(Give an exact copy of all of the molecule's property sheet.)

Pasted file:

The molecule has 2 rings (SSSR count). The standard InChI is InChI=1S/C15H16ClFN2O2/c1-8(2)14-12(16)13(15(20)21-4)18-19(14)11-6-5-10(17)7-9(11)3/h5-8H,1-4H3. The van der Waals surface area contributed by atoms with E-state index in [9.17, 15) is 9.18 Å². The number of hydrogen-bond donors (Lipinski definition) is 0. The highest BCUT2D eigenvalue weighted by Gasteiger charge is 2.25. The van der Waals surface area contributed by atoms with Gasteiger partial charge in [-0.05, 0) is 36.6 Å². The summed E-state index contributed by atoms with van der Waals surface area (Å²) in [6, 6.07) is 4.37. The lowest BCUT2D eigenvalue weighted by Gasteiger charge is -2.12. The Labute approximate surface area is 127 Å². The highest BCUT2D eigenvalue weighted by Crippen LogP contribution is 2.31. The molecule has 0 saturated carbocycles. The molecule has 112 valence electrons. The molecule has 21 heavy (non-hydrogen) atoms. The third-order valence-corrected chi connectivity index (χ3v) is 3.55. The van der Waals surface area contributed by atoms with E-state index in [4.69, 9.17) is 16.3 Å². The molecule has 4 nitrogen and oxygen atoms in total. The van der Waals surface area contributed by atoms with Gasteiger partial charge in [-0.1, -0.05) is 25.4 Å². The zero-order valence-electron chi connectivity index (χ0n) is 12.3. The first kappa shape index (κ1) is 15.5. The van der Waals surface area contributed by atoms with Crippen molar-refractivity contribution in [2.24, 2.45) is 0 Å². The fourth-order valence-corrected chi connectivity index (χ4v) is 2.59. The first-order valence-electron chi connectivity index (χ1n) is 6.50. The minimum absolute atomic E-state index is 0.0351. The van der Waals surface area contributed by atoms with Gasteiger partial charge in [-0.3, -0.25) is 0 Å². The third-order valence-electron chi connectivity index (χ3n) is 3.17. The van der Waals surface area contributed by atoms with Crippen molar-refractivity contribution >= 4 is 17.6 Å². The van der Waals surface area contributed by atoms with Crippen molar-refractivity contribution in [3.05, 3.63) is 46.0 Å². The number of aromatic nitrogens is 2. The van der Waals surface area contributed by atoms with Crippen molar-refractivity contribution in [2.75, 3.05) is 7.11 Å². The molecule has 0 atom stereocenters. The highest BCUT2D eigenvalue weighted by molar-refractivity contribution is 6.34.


The molecule has 2 rings (SSSR count). The standard InChI is InChI=1S/C15H16ClFN2O2/c1-8(2)14-12(16)13(15(20)21-4)18-19(14)11-6-5-10(17)7-9(11)3/h5-8H,1-4H3. The van der Waals surface area contributed by atoms with E-state index in [9.17, 15) is 9.18 Å². The number of hydrogen-bond donors (Lipinski definition) is 0. The highest BCUT2D eigenvalue weighted by Gasteiger charge is 2.25. The van der Waals surface area contributed by atoms with Gasteiger partial charge in [-0.05, 0) is 36.6 Å². The summed E-state index contributed by atoms with van der Waals surface area (Å²) in [6, 6.07) is 4.37. The lowest BCUT2D eigenvalue weighted by Gasteiger charge is -2.12. The Labute approximate surface area is 127 Å². The highest BCUT2D eigenvalue weighted by Crippen LogP contribution is 2.31. The molecule has 0 saturated carbocycles. The molecule has 112 valence electrons. The molecule has 21 heavy (non-hydrogen) atoms. The third-order valence-corrected chi connectivity index (χ3v) is 3.55. The van der Waals surface area contributed by atoms with E-state index in [4.69, 9.17) is 16.3 Å². The molecule has 4 nitrogen and oxygen atoms in total. The van der Waals surface area contributed by atoms with Gasteiger partial charge in [-0.1, -0.05) is 25.4 Å². The zero-order valence-electron chi connectivity index (χ0n) is 12.3. The first kappa shape index (κ1) is 15.5. The van der Waals surface area contributed by atoms with Crippen molar-refractivity contribution in [2.24, 2.45) is 0 Å². The fourth-order valence-corrected chi connectivity index (χ4v) is 2.59. The first-order valence-electron chi connectivity index (χ1n) is 6.50. The minimum absolute atomic E-state index is 0.0351. The van der Waals surface area contributed by atoms with Gasteiger partial charge in [-0.3, -0.25) is 0 Å². The third-order valence-electron chi connectivity index (χ3n) is 3.17. The van der Waals surface area contributed by atoms with Crippen molar-refractivity contribution >= 4 is 17.6 Å². The van der Waals surface area contributed by atoms with Crippen molar-refractivity contribution in [3.05, 3.63) is 46.0 Å². The number of aromatic nitrogens is 2. The van der Waals surface area contributed by atoms with Crippen molar-refractivity contribution in [2.75, 3.05) is 7.11 Å². The molecule has 0 atom stereocenters. The highest BCUT2D eigenvalue weighted by molar-refractivity contribution is 6.34.